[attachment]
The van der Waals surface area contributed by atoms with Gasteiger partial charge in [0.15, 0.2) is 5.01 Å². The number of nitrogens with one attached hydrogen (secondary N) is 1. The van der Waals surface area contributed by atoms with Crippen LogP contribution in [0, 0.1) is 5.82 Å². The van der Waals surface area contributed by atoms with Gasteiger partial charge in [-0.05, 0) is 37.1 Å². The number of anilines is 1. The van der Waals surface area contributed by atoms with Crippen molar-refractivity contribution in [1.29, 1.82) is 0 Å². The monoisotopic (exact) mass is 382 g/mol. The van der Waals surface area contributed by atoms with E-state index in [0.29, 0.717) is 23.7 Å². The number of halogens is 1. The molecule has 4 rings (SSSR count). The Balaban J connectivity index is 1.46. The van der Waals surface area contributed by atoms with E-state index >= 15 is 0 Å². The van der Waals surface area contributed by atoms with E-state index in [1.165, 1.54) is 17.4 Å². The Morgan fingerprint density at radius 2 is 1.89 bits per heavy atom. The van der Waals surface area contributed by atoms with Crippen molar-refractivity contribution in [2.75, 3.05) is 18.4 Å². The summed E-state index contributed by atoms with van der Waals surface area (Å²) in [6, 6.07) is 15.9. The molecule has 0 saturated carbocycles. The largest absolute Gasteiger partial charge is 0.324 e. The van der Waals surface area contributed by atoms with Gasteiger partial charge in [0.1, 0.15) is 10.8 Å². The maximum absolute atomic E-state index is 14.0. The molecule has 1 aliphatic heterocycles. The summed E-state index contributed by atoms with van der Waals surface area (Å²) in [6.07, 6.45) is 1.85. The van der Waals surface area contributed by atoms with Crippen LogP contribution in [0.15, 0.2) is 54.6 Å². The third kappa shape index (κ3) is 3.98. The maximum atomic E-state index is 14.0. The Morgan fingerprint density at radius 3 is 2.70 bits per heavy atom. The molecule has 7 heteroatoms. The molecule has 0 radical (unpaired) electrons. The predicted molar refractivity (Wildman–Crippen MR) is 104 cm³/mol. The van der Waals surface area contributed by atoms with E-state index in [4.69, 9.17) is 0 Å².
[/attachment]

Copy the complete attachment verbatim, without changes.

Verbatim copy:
The van der Waals surface area contributed by atoms with Gasteiger partial charge in [0.15, 0.2) is 5.01 Å². The number of nitrogens with one attached hydrogen (secondary N) is 1. The van der Waals surface area contributed by atoms with Crippen LogP contribution in [0, 0.1) is 5.82 Å². The van der Waals surface area contributed by atoms with Gasteiger partial charge in [-0.05, 0) is 37.1 Å². The number of anilines is 1. The van der Waals surface area contributed by atoms with Crippen molar-refractivity contribution in [1.29, 1.82) is 0 Å². The monoisotopic (exact) mass is 382 g/mol. The van der Waals surface area contributed by atoms with E-state index in [0.29, 0.717) is 23.7 Å². The number of halogens is 1. The molecule has 4 rings (SSSR count). The Balaban J connectivity index is 1.46. The van der Waals surface area contributed by atoms with E-state index >= 15 is 0 Å². The van der Waals surface area contributed by atoms with E-state index in [1.165, 1.54) is 17.4 Å². The Morgan fingerprint density at radius 2 is 1.89 bits per heavy atom. The van der Waals surface area contributed by atoms with Crippen molar-refractivity contribution in [2.75, 3.05) is 18.4 Å². The summed E-state index contributed by atoms with van der Waals surface area (Å²) in [6, 6.07) is 15.9. The molecule has 0 saturated carbocycles. The largest absolute Gasteiger partial charge is 0.324 e. The van der Waals surface area contributed by atoms with Gasteiger partial charge in [0.1, 0.15) is 10.8 Å². The maximum absolute atomic E-state index is 14.0. The molecule has 1 aliphatic heterocycles. The summed E-state index contributed by atoms with van der Waals surface area (Å²) in [6.07, 6.45) is 1.85. The van der Waals surface area contributed by atoms with Crippen LogP contribution in [0.15, 0.2) is 54.6 Å². The third kappa shape index (κ3) is 3.98. The maximum atomic E-state index is 14.0. The Morgan fingerprint density at radius 3 is 2.70 bits per heavy atom. The molecule has 7 heteroatoms. The molecule has 0 radical (unpaired) electrons. The predicted molar refractivity (Wildman–Crippen MR) is 104 cm³/mol. The van der Waals surface area contributed by atoms with E-state index in [4.69, 9.17) is 0 Å².